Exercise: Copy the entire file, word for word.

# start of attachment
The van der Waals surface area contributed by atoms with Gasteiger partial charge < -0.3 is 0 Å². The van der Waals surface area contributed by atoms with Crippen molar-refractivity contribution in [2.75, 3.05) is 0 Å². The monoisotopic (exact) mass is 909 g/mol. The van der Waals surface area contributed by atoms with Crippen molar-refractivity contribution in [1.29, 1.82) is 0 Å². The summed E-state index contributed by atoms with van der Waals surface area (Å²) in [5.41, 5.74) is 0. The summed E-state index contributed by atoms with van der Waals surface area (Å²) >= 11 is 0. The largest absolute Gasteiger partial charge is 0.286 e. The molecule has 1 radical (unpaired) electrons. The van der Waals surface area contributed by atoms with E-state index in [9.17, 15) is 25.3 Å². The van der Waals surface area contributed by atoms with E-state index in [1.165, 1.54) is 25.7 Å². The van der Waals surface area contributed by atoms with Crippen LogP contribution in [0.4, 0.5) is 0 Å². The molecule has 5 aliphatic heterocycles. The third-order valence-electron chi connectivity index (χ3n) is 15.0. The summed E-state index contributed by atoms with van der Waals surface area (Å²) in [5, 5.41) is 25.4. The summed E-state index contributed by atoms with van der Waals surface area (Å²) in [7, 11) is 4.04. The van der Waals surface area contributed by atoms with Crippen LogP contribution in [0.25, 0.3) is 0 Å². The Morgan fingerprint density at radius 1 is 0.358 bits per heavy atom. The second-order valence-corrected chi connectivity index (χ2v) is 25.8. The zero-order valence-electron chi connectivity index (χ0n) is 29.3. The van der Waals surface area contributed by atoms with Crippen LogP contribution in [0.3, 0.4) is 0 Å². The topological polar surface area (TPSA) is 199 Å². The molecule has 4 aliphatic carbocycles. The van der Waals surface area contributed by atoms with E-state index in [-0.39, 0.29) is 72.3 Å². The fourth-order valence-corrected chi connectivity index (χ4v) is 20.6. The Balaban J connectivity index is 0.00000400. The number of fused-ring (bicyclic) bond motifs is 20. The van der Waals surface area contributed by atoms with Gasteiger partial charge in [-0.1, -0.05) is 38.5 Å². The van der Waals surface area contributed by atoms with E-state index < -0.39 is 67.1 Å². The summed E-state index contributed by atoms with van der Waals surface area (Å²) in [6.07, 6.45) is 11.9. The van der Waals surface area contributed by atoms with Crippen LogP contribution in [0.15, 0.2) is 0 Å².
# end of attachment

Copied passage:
The van der Waals surface area contributed by atoms with Gasteiger partial charge < -0.3 is 0 Å². The van der Waals surface area contributed by atoms with Crippen molar-refractivity contribution in [2.75, 3.05) is 0 Å². The monoisotopic (exact) mass is 909 g/mol. The van der Waals surface area contributed by atoms with Crippen molar-refractivity contribution in [1.29, 1.82) is 0 Å². The summed E-state index contributed by atoms with van der Waals surface area (Å²) in [5.41, 5.74) is 0. The summed E-state index contributed by atoms with van der Waals surface area (Å²) >= 11 is 0. The largest absolute Gasteiger partial charge is 0.286 e. The molecule has 1 radical (unpaired) electrons. The van der Waals surface area contributed by atoms with E-state index in [9.17, 15) is 25.3 Å². The van der Waals surface area contributed by atoms with E-state index in [1.165, 1.54) is 25.7 Å². The van der Waals surface area contributed by atoms with Crippen LogP contribution in [0.4, 0.5) is 0 Å². The molecule has 5 aliphatic heterocycles. The third-order valence-electron chi connectivity index (χ3n) is 15.0. The summed E-state index contributed by atoms with van der Waals surface area (Å²) in [5, 5.41) is 25.4. The summed E-state index contributed by atoms with van der Waals surface area (Å²) in [7, 11) is 4.04. The van der Waals surface area contributed by atoms with Crippen LogP contribution in [0.25, 0.3) is 0 Å². The Morgan fingerprint density at radius 1 is 0.358 bits per heavy atom. The second-order valence-corrected chi connectivity index (χ2v) is 25.8. The zero-order valence-electron chi connectivity index (χ0n) is 29.3. The van der Waals surface area contributed by atoms with Crippen LogP contribution in [0.3, 0.4) is 0 Å². The topological polar surface area (TPSA) is 199 Å². The molecule has 4 aliphatic carbocycles. The van der Waals surface area contributed by atoms with E-state index in [-0.39, 0.29) is 72.3 Å². The fourth-order valence-corrected chi connectivity index (χ4v) is 20.6. The Balaban J connectivity index is 0.00000400. The number of fused-ring (bicyclic) bond motifs is 20. The van der Waals surface area contributed by atoms with Gasteiger partial charge in [-0.1, -0.05) is 38.5 Å². The van der Waals surface area contributed by atoms with E-state index < -0.39 is 67.1 Å². The summed E-state index contributed by atoms with van der Waals surface area (Å²) in [6.07, 6.45) is 11.9. The van der Waals surface area contributed by atoms with Crippen LogP contribution in [0.15, 0.2) is 0 Å².